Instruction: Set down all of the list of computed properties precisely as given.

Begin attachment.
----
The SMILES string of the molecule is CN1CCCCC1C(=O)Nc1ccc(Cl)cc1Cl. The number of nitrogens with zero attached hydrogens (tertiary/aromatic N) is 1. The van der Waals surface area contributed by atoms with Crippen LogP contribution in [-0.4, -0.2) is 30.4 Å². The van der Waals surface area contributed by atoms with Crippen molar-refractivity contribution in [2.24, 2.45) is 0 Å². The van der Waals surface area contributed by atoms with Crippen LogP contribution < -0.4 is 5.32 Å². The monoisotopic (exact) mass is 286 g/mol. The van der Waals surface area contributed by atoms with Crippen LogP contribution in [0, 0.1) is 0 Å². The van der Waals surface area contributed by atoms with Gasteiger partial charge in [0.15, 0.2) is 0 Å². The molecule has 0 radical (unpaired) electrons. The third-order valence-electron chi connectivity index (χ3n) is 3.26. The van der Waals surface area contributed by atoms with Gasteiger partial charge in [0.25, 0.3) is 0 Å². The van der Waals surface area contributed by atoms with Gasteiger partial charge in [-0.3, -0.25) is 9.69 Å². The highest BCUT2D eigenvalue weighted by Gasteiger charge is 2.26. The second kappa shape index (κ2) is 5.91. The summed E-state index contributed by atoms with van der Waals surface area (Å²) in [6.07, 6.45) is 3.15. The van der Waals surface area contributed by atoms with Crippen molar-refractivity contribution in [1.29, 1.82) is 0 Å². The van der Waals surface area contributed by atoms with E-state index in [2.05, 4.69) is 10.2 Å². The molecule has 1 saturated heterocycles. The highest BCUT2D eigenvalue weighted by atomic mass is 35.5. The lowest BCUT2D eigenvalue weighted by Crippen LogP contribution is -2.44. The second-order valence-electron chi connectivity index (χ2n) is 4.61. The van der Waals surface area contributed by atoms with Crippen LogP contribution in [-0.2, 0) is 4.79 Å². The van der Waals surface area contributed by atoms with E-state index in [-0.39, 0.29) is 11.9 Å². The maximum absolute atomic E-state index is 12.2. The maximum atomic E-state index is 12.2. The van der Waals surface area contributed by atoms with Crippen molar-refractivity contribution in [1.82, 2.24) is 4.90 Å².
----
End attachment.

The SMILES string of the molecule is CN1CCCCC1C(=O)Nc1ccc(Cl)cc1Cl. The number of nitrogens with zero attached hydrogens (tertiary/aromatic N) is 1. The van der Waals surface area contributed by atoms with Crippen LogP contribution in [-0.4, -0.2) is 30.4 Å². The van der Waals surface area contributed by atoms with Crippen molar-refractivity contribution in [2.24, 2.45) is 0 Å². The van der Waals surface area contributed by atoms with Crippen LogP contribution < -0.4 is 5.32 Å². The monoisotopic (exact) mass is 286 g/mol. The van der Waals surface area contributed by atoms with Crippen LogP contribution in [0, 0.1) is 0 Å². The van der Waals surface area contributed by atoms with Gasteiger partial charge in [0.15, 0.2) is 0 Å². The molecule has 0 radical (unpaired) electrons. The third-order valence-electron chi connectivity index (χ3n) is 3.26. The van der Waals surface area contributed by atoms with Gasteiger partial charge in [0.25, 0.3) is 0 Å². The van der Waals surface area contributed by atoms with Gasteiger partial charge in [-0.3, -0.25) is 9.69 Å². The highest BCUT2D eigenvalue weighted by Gasteiger charge is 2.26. The second kappa shape index (κ2) is 5.91. The summed E-state index contributed by atoms with van der Waals surface area (Å²) in [6.07, 6.45) is 3.15. The van der Waals surface area contributed by atoms with Crippen molar-refractivity contribution in [1.29, 1.82) is 0 Å². The van der Waals surface area contributed by atoms with E-state index in [2.05, 4.69) is 10.2 Å². The molecule has 1 saturated heterocycles. The highest BCUT2D eigenvalue weighted by atomic mass is 35.5. The lowest BCUT2D eigenvalue weighted by Crippen LogP contribution is -2.44. The second-order valence-electron chi connectivity index (χ2n) is 4.61. The van der Waals surface area contributed by atoms with Crippen LogP contribution in [-0.2, 0) is 4.79 Å². The van der Waals surface area contributed by atoms with E-state index in [-0.39, 0.29) is 11.9 Å². The maximum absolute atomic E-state index is 12.2. The maximum atomic E-state index is 12.2. The van der Waals surface area contributed by atoms with Crippen molar-refractivity contribution in [1.82, 2.24) is 4.90 Å².